Florida Mom Finds Disturbing Hidden Clips on YouTube Kids Videos, Including Suicide

February 26, 2019 Updated: February 26, 2019

A mother found YouTube videos that she claims offers instructions to children on how to kill themselves.

Free Hess, of Florida, discovered the clips on both YouTube and YouTube Kids, CNN reported.

She saw one of the videos in July after another mother alerted her to it after she and her son were watching cartoons on YouTube Kids, CNN reported.

Spliced in the middle of the video was a man wearing sunglasses telling children how to slit their wrists, according to the report.

A Florida mother said she has found clips on YouTube and YouTube Kids that gave children instructions on how to kill themselves

CNN 发布于 2019年2月25日周一

Hess, who is a pediatrician, alerted YouTube to pull down the video, and she said it took about a week for the firm to take it down.

In February 2019, Hess said she saw the same disturbing clip on YouTube. It was flagged by her and others, but it still took YouTube several days to take it down.

“It makes me angry and sad and frustrated,” Hess told CNN. “I’m a pediatrician, and I’m seeing more and more kids coming in with self-harm and suicide attempts. I don’t doubt that social media and things such as this is contributing.”

Below is an excerpt from a new post I'm certain most parents will find shocking.Please review this and help to spread…

Sonni Abatta 发布于 2019年2月25日周一

Hess has been blogging about the inappropriate YouTube Kids videos, saying, “I wish I could say that they are isolated incidents but unfortunately I cannot.”

Hess found other videos on YouTube Kids that make light of and glorify suicide, sexual abuse, human trafficking, domestic violence, and shootings.

“All of these videos were found on YouTube Kids, a platform that advertises itself to be a safe place for children 8 years old and under,” she wrote.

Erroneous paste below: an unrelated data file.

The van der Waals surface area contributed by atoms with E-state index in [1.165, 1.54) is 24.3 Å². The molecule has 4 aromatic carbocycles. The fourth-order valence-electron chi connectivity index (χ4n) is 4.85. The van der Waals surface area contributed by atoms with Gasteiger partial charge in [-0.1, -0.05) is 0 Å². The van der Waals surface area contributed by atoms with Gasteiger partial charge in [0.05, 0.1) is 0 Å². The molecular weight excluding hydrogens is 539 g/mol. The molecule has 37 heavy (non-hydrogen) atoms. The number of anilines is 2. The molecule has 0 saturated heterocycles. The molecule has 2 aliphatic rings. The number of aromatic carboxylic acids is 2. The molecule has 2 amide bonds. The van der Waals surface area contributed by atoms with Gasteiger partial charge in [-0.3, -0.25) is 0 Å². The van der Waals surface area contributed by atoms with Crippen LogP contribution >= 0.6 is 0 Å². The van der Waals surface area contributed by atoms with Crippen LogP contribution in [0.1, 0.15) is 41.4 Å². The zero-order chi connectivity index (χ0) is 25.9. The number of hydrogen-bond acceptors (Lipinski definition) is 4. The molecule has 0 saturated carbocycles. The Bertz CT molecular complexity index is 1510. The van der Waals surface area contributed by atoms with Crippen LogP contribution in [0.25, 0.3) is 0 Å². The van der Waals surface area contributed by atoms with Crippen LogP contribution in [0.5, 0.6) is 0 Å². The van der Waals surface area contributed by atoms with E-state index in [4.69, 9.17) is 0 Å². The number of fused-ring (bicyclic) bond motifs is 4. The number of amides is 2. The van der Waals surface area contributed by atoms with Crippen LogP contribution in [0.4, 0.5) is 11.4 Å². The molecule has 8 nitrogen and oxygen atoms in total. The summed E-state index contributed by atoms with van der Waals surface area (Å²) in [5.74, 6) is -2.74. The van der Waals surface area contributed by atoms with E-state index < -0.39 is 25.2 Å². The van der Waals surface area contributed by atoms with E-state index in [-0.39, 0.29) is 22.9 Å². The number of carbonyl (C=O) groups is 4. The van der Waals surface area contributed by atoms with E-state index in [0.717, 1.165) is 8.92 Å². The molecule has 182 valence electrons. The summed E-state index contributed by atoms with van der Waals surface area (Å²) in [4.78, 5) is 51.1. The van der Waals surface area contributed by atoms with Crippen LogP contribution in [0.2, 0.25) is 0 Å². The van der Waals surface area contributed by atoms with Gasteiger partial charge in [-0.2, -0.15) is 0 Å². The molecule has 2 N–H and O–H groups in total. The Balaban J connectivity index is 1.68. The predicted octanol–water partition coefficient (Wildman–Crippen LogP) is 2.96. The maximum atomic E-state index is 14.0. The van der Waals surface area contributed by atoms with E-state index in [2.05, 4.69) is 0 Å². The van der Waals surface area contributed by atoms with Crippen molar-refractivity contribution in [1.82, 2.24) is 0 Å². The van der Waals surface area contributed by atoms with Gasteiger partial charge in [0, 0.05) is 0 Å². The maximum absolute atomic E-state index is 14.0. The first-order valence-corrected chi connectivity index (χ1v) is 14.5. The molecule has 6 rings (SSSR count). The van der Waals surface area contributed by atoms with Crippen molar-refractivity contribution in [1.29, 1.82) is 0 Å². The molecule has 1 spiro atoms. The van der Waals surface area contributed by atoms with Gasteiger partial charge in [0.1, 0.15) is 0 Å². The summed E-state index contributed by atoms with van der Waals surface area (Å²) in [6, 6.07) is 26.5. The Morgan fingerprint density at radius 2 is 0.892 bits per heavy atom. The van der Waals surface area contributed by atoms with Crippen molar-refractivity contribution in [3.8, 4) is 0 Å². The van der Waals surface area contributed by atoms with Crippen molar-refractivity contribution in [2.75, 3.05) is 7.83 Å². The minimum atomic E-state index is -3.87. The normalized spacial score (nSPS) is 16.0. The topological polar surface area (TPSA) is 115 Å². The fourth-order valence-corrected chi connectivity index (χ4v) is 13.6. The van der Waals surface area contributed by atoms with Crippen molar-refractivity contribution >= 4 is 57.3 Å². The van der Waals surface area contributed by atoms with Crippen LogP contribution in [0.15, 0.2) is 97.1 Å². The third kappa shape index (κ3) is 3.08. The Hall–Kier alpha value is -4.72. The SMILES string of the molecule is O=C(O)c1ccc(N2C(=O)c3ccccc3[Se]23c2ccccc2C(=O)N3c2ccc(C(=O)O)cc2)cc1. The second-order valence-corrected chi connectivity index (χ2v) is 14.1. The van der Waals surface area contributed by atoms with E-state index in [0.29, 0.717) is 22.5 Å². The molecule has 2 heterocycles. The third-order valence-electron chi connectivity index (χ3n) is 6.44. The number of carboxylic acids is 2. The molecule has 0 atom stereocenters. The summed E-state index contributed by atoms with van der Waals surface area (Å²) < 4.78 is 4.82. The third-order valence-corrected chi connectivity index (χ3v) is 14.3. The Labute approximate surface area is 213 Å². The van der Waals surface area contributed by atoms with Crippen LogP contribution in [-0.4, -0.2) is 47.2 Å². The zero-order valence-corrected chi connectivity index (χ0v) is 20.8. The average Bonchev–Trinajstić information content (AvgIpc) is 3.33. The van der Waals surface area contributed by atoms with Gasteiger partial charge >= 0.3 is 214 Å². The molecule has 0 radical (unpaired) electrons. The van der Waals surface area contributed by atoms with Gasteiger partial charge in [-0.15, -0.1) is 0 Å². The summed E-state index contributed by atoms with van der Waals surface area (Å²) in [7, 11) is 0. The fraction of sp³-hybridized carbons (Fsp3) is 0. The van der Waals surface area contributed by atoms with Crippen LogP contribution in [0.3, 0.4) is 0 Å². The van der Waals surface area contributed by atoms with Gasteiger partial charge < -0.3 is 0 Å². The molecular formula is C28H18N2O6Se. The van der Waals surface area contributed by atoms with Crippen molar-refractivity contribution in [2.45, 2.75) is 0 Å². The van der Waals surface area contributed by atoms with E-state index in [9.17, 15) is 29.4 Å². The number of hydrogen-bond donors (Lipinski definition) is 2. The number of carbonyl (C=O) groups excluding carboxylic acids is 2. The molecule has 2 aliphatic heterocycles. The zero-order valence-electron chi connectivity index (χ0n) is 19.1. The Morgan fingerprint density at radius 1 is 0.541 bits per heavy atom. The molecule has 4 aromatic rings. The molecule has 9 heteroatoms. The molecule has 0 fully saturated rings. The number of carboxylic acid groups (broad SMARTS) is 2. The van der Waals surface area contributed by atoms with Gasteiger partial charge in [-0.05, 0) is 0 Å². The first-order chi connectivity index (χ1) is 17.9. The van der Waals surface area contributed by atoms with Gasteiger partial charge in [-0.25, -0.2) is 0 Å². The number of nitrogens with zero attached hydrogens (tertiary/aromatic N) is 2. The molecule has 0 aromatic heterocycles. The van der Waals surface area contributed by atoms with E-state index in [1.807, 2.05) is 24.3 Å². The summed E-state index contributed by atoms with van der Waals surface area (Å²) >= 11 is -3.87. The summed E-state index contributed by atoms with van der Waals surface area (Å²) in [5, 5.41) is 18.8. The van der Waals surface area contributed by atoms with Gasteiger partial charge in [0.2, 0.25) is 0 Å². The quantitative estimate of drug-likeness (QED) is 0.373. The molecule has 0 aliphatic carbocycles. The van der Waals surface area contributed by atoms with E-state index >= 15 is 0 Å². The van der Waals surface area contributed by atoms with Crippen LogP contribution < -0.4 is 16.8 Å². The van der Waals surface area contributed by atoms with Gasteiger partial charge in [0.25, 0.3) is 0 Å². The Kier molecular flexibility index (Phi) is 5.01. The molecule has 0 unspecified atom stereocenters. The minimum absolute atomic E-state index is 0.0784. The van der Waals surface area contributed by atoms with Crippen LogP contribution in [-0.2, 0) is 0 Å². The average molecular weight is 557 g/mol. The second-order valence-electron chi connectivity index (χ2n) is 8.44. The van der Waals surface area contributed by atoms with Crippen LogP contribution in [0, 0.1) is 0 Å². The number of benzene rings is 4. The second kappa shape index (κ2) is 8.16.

Parents NEED to be aware of this!

Daily Mail 发布于 2019年2月26日周二

A video inspired by the “Minecraft” game depicted a school shooting, she said. The video shows a character opening fire and cursing before the video cuts to a dead body.

“There were just so many that I had to stop recording,” she told the news outlet.

Hess also created compilation videos and uploaded them to YouTube.

“This next one is a cartoon suggesting human trafficking. An injured and abused female character disguised as a pet wolf is bought for $400 from a masked man with a simple phone call,” she said of one video.

“In this next cartoon a young girl commits suicide with a knife after her father dies and her boyfriend breaks up with her,” Hess said of another.

Another video, she added, shows video game character Mario going into an all-girls school and an explanation of a girl trying to hang herself.

The concerned mother added that YouTube Kids is supposed to be a safe website for children.

“Unlike YouTube itself, YouTube Kids is supposed to be specifically FOR kids. There has to be a better way to assure this type of content is not being seen by our children. We can not continue to risk this. Let’s come together and find a solution,” she wrote.

The YouTube Kids page says, “We created YouTube Kids to make it safer and simpler for kids to explore the world through online video—from their favorite shows and music to learning how to build a model volcano (or make slime ;-), and everything in between.”

“There’s also a whole suite of parental controls, so you can tailor the experience to your family’s needs,” it continues.

The service claims that it uses a mix of filters, human reviewers, and feedback for its content.

“But no system is perfect and inappropriate videos can slip through, so we’re constantly working to improve our safeguards and offer more features to help parents create the right experience for their families,” the website’s description says.

For support in the United States, call the National Suicide Prevention Line at 1-800-273-8255.

For support in the United Kingdom call the Samaritans at 116123 or visit a Samaritans location or head to www.samaritans.org for details.

For support in Australia call the Lifeline 24-hour crisis support at 13 11 14.

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